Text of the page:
While previous research has suggested that circumcision 'significantly' cuts HIV risk in men, a new study has found that it is much less important as a deterrent to the global AIDS pandemic than previously thought.
Author John R. Talbott who conducted statistical empirical research across 77 countries of the world conducted the study.
He found that the number of infected prostitutes in a country is the key to explaining the degree to which AIDS has infected the general population.
Prostitute communities are typically very highly infected with the virus themselves, and because of the large number of sex partners they have each year, can act as an engine driving infection rates to unusually high levels in the general population.
He also made two important discoveries.
First, male circumcision, which in previous studies had been found to be important in controlling AIDS, becomes statistically irrelevant once the study controls for the number of prostitutes in a country.
The study finds that the more Muslim countries of North Africa do indeed suffer much less AIDS than southern and western Africa, but this lower prevalence is not due to higher numbers of circumscribed males in these Muslim communities, but rather results from the fact that there are significantly fewer prostitutes in northern Africa on a per capita basis.
In a frequently cited academic paper, Daniel Halperin, an H.I.V. specialist at the Harvard Center for Population and Development and one of the world's leading advocates for male circumcision, weighted results from individual countries by their population. When this artificial weighting was removed Talbott found that circumcision was no longer statistically significant in explaining the variance in AIDS infection rates across the countries of the World.
Second, to date, there has not been an adequate explanation as to why Africa as a continent is
experiencing an AIDS epidemic far in excess of any other region of the world with some African countries' prevalence rates exceeding 25 percent of the adult population and tens of millions dying from the disease on the continent.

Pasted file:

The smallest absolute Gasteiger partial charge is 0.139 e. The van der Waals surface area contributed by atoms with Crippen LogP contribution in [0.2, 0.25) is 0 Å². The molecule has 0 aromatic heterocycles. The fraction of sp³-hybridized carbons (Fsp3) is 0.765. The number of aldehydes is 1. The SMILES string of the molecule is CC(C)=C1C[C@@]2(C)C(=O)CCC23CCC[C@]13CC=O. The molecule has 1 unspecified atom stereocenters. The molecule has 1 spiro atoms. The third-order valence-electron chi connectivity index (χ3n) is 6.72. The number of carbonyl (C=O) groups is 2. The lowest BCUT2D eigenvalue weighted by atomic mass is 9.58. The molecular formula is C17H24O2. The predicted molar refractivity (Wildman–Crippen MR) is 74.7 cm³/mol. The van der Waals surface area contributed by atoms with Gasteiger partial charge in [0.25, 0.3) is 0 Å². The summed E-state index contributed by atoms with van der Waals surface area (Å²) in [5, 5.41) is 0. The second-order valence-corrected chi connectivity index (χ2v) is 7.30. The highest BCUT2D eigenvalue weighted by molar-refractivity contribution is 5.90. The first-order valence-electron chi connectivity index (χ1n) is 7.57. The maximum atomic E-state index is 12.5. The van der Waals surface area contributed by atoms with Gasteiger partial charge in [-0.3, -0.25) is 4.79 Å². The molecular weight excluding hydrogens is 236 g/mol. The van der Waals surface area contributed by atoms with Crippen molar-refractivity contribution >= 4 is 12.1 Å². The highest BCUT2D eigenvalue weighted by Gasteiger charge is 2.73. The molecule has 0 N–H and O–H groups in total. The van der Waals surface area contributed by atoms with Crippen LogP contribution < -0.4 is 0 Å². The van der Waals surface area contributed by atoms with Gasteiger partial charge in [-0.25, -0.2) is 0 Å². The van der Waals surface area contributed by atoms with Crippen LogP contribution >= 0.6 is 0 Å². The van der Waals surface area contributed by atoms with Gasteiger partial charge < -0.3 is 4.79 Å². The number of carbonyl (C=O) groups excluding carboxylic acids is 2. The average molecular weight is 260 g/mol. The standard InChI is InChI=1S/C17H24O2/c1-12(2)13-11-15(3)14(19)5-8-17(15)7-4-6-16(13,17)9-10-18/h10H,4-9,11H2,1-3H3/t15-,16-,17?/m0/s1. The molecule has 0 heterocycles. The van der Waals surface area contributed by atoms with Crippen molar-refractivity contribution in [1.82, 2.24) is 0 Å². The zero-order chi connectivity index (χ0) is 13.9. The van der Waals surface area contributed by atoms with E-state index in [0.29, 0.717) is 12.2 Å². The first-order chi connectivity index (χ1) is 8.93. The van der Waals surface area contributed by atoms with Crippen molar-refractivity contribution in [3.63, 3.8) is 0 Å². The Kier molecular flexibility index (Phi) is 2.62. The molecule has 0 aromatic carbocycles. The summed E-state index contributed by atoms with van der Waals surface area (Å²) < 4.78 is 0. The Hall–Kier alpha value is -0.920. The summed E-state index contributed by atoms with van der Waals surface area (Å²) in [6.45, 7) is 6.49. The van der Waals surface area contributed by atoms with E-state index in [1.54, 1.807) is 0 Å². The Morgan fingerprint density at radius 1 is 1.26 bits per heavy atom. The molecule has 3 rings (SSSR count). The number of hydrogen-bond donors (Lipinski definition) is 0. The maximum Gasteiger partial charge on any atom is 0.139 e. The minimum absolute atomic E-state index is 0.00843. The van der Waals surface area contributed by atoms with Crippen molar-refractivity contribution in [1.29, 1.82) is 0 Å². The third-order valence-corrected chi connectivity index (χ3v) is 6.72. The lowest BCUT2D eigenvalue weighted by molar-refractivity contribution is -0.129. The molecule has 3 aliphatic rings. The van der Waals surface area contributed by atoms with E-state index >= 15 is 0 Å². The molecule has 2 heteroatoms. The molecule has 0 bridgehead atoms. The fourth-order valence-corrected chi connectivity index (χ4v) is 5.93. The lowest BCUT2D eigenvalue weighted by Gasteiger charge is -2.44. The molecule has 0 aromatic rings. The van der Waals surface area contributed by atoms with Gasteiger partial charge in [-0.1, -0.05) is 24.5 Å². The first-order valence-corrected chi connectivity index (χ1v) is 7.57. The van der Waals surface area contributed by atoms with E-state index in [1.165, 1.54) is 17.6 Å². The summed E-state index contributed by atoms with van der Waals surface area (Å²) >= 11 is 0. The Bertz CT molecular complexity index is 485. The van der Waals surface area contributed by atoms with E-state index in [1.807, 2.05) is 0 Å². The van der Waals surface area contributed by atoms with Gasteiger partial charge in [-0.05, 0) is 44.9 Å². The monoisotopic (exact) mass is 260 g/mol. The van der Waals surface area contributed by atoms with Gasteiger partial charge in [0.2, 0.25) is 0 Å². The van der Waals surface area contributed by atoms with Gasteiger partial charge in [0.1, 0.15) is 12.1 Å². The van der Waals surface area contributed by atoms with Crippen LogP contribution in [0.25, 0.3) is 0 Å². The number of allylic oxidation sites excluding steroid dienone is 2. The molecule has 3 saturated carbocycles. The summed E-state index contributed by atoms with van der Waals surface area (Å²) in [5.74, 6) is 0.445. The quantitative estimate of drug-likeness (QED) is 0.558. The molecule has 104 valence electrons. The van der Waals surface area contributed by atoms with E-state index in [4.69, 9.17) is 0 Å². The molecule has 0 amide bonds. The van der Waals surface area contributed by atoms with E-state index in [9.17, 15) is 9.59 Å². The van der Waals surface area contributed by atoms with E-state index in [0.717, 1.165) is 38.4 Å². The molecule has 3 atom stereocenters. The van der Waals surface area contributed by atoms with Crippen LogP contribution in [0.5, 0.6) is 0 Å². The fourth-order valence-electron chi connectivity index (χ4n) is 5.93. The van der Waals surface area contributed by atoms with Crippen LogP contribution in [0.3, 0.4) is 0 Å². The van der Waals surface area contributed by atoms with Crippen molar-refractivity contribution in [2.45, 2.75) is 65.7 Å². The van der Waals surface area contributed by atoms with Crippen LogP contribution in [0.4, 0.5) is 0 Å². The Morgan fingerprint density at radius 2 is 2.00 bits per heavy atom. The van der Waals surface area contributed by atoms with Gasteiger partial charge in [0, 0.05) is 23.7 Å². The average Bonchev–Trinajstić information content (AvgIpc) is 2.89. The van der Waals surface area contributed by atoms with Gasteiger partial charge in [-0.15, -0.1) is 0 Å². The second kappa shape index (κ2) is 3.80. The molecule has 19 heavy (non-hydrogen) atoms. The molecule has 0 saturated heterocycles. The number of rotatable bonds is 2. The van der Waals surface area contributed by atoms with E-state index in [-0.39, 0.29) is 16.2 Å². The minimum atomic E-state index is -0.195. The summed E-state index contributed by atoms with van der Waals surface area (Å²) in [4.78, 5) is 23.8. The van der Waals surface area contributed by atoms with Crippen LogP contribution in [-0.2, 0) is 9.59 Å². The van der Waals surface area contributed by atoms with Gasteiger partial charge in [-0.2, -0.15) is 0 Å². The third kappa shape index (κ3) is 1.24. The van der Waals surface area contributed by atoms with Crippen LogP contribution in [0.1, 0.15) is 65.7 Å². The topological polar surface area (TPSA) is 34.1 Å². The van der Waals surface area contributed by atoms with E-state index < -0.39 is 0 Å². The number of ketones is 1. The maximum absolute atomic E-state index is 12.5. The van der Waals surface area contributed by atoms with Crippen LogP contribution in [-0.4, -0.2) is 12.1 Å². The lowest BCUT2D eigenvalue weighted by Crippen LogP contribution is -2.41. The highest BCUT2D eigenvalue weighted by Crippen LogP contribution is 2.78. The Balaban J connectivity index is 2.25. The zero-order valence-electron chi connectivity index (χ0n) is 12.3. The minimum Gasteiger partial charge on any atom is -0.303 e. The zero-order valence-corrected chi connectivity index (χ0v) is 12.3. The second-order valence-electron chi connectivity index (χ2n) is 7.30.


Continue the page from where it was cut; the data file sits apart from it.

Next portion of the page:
Talbott's new study suggests that the reason is that Africa as a whole has four times as many prostitutes as the rest of the word and they are more than four times as infected.
Some southern Africa countries have as many as 7 percent of their adult females infected and working as prostitutes while in the developed world typically this percentage of infected prostitutes is less than .1percent.
If these infected prostitutes in Africa sleep with five men in a week that means they are subjecting 35 percent of the country's male population to the virus weekly. The virus is not easy to transmit heterosexually, b ut over time with multiple exposures, infection is inevitable. These men then act as a conduit to bring the virus home to their villages, their other casual sex partners and to their wives.
The study has important policy implications. Several international AIDS organizations have begun to provide funding for male circumcisions as a deterrent to AIDS.
The research is published in the online, open-access, peer-reviewed scientific journal PLoS ONE. Related medicine news :1
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